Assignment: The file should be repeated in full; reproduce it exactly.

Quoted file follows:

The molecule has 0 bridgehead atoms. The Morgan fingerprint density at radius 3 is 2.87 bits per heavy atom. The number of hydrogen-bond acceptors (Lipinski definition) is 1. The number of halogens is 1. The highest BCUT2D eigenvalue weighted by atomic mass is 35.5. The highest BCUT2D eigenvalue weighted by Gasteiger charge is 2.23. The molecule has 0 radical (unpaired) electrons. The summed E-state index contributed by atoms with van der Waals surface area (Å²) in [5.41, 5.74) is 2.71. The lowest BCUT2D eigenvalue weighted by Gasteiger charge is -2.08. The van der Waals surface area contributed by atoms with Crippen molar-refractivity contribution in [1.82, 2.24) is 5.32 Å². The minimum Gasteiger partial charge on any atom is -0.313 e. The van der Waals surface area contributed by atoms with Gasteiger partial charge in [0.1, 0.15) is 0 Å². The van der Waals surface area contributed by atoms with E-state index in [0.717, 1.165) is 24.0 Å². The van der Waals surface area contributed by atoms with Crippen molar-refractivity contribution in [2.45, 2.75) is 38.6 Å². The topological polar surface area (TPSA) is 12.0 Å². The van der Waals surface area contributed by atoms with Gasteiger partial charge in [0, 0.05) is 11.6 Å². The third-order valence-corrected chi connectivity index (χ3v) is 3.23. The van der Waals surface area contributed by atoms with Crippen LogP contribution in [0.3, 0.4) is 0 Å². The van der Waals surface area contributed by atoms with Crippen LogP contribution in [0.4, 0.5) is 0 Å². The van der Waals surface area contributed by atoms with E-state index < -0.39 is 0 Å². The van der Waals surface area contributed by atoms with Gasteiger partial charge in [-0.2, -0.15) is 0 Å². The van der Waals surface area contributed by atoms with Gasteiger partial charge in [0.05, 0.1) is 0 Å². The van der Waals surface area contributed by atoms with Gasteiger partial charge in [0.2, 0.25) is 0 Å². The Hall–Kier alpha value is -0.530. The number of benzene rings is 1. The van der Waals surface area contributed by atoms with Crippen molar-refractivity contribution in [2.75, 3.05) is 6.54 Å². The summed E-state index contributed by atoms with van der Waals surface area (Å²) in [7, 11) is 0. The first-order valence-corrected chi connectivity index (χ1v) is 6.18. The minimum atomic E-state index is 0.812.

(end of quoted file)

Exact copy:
The molecule has 0 bridgehead atoms. The Morgan fingerprint density at radius 3 is 2.87 bits per heavy atom. The number of hydrogen-bond acceptors (Lipinski definition) is 1. The number of halogens is 1. The highest BCUT2D eigenvalue weighted by atomic mass is 35.5. The highest BCUT2D eigenvalue weighted by Gasteiger charge is 2.23. The molecule has 0 radical (unpaired) electrons. The summed E-state index contributed by atoms with van der Waals surface area (Å²) in [5.41, 5.74) is 2.71. The lowest BCUT2D eigenvalue weighted by Gasteiger charge is -2.08. The van der Waals surface area contributed by atoms with Crippen molar-refractivity contribution in [1.82, 2.24) is 5.32 Å². The minimum Gasteiger partial charge on any atom is -0.313 e. The van der Waals surface area contributed by atoms with Gasteiger partial charge in [0.1, 0.15) is 0 Å². The van der Waals surface area contributed by atoms with E-state index in [0.717, 1.165) is 24.0 Å². The van der Waals surface area contributed by atoms with Crippen molar-refractivity contribution in [2.45, 2.75) is 38.6 Å². The topological polar surface area (TPSA) is 12.0 Å². The van der Waals surface area contributed by atoms with Gasteiger partial charge in [0, 0.05) is 11.6 Å². The third-order valence-corrected chi connectivity index (χ3v) is 3.23. The van der Waals surface area contributed by atoms with Crippen LogP contribution in [0.3, 0.4) is 0 Å². The van der Waals surface area contributed by atoms with Crippen LogP contribution in [0.4, 0.5) is 0 Å². The van der Waals surface area contributed by atoms with E-state index < -0.39 is 0 Å². The van der Waals surface area contributed by atoms with Gasteiger partial charge in [-0.2, -0.15) is 0 Å². The van der Waals surface area contributed by atoms with Gasteiger partial charge in [0.05, 0.1) is 0 Å². The van der Waals surface area contributed by atoms with Gasteiger partial charge in [0.2, 0.25) is 0 Å². The Hall–Kier alpha value is -0.530. The number of benzene rings is 1. The van der Waals surface area contributed by atoms with Crippen molar-refractivity contribution in [2.75, 3.05) is 6.54 Å². The summed E-state index contributed by atoms with van der Waals surface area (Å²) in [7, 11) is 0. The first-order valence-corrected chi connectivity index (χ1v) is 6.18. The minimum atomic E-state index is 0.812.